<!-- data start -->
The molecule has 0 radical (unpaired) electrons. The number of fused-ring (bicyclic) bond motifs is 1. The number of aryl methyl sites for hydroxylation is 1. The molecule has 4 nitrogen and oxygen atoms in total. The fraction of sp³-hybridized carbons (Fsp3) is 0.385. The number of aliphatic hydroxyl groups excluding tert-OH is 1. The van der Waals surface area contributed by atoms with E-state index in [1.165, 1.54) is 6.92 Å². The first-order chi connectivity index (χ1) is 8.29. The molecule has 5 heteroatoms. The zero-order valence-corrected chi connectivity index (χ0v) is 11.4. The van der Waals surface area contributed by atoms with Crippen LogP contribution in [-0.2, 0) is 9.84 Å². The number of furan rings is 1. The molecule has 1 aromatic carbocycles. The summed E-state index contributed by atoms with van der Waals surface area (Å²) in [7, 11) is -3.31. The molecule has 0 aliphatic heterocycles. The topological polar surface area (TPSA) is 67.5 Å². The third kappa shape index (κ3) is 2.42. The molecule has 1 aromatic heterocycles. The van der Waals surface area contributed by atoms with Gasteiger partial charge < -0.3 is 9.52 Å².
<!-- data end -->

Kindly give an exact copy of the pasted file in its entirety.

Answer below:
The molecule has 0 radical (unpaired) electrons. The number of fused-ring (bicyclic) bond motifs is 1. The number of aryl methyl sites for hydroxylation is 1. The molecule has 4 nitrogen and oxygen atoms in total. The fraction of sp³-hybridized carbons (Fsp3) is 0.385. The number of aliphatic hydroxyl groups excluding tert-OH is 1. The van der Waals surface area contributed by atoms with E-state index in [1.165, 1.54) is 6.92 Å². The first-order chi connectivity index (χ1) is 8.29. The molecule has 5 heteroatoms. The zero-order valence-corrected chi connectivity index (χ0v) is 11.4. The van der Waals surface area contributed by atoms with Crippen LogP contribution in [-0.2, 0) is 9.84 Å². The number of furan rings is 1. The molecule has 1 aromatic carbocycles. The summed E-state index contributed by atoms with van der Waals surface area (Å²) in [7, 11) is -3.31. The molecule has 0 aliphatic heterocycles. The topological polar surface area (TPSA) is 67.5 Å². The third kappa shape index (κ3) is 2.42. The molecule has 1 aromatic heterocycles. The van der Waals surface area contributed by atoms with Gasteiger partial charge < -0.3 is 9.52 Å².